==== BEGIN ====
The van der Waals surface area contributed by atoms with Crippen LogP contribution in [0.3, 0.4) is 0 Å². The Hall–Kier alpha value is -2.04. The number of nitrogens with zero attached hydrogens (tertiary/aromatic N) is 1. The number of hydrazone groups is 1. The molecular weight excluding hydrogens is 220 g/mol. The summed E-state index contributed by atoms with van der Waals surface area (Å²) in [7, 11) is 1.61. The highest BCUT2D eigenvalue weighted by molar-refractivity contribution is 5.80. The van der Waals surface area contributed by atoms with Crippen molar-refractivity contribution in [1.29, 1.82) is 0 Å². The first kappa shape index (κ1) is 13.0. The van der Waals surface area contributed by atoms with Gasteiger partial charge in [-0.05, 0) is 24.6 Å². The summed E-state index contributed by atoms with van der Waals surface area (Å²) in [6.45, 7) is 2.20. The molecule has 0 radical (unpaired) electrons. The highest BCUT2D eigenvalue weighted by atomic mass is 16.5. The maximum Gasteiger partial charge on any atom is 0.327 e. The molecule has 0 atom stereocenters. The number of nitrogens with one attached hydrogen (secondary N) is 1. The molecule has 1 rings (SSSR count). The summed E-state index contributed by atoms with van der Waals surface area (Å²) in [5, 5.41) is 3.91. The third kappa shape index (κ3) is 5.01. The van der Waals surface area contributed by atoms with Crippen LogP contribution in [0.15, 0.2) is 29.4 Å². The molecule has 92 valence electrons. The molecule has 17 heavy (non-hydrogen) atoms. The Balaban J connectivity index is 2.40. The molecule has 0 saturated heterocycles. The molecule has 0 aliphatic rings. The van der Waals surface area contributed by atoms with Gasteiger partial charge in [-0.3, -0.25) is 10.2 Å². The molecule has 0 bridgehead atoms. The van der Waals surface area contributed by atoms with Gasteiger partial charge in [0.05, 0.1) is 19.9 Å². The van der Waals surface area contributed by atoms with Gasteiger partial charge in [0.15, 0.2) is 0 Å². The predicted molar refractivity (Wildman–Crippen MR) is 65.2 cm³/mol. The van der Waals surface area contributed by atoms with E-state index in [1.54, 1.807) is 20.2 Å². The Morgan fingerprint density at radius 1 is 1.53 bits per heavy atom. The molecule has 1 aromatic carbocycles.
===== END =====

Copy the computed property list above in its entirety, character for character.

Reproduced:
The van der Waals surface area contributed by atoms with Crippen LogP contribution in [0.3, 0.4) is 0 Å². The Hall–Kier alpha value is -2.04. The number of nitrogens with zero attached hydrogens (tertiary/aromatic N) is 1. The number of hydrazone groups is 1. The molecular weight excluding hydrogens is 220 g/mol. The summed E-state index contributed by atoms with van der Waals surface area (Å²) in [7, 11) is 1.61. The highest BCUT2D eigenvalue weighted by molar-refractivity contribution is 5.80. The van der Waals surface area contributed by atoms with Crippen molar-refractivity contribution in [1.29, 1.82) is 0 Å². The first kappa shape index (κ1) is 13.0. The van der Waals surface area contributed by atoms with Gasteiger partial charge in [-0.05, 0) is 24.6 Å². The summed E-state index contributed by atoms with van der Waals surface area (Å²) in [6.45, 7) is 2.20. The molecule has 0 radical (unpaired) electrons. The highest BCUT2D eigenvalue weighted by atomic mass is 16.5. The maximum Gasteiger partial charge on any atom is 0.327 e. The molecule has 0 atom stereocenters. The number of nitrogens with one attached hydrogen (secondary N) is 1. The molecule has 1 rings (SSSR count). The summed E-state index contributed by atoms with van der Waals surface area (Å²) in [5, 5.41) is 3.91. The third kappa shape index (κ3) is 5.01. The van der Waals surface area contributed by atoms with Crippen LogP contribution in [0.15, 0.2) is 29.4 Å². The molecule has 92 valence electrons. The molecule has 17 heavy (non-hydrogen) atoms. The Balaban J connectivity index is 2.40. The molecule has 0 saturated heterocycles. The molecule has 0 aliphatic rings. The van der Waals surface area contributed by atoms with Gasteiger partial charge in [-0.3, -0.25) is 10.2 Å². The molecule has 0 bridgehead atoms. The van der Waals surface area contributed by atoms with Gasteiger partial charge in [0.05, 0.1) is 19.9 Å². The van der Waals surface area contributed by atoms with Gasteiger partial charge in [0.15, 0.2) is 0 Å². The predicted molar refractivity (Wildman–Crippen MR) is 65.2 cm³/mol. The van der Waals surface area contributed by atoms with E-state index in [1.54, 1.807) is 20.2 Å². The Morgan fingerprint density at radius 1 is 1.53 bits per heavy atom. The molecule has 1 aromatic carbocycles.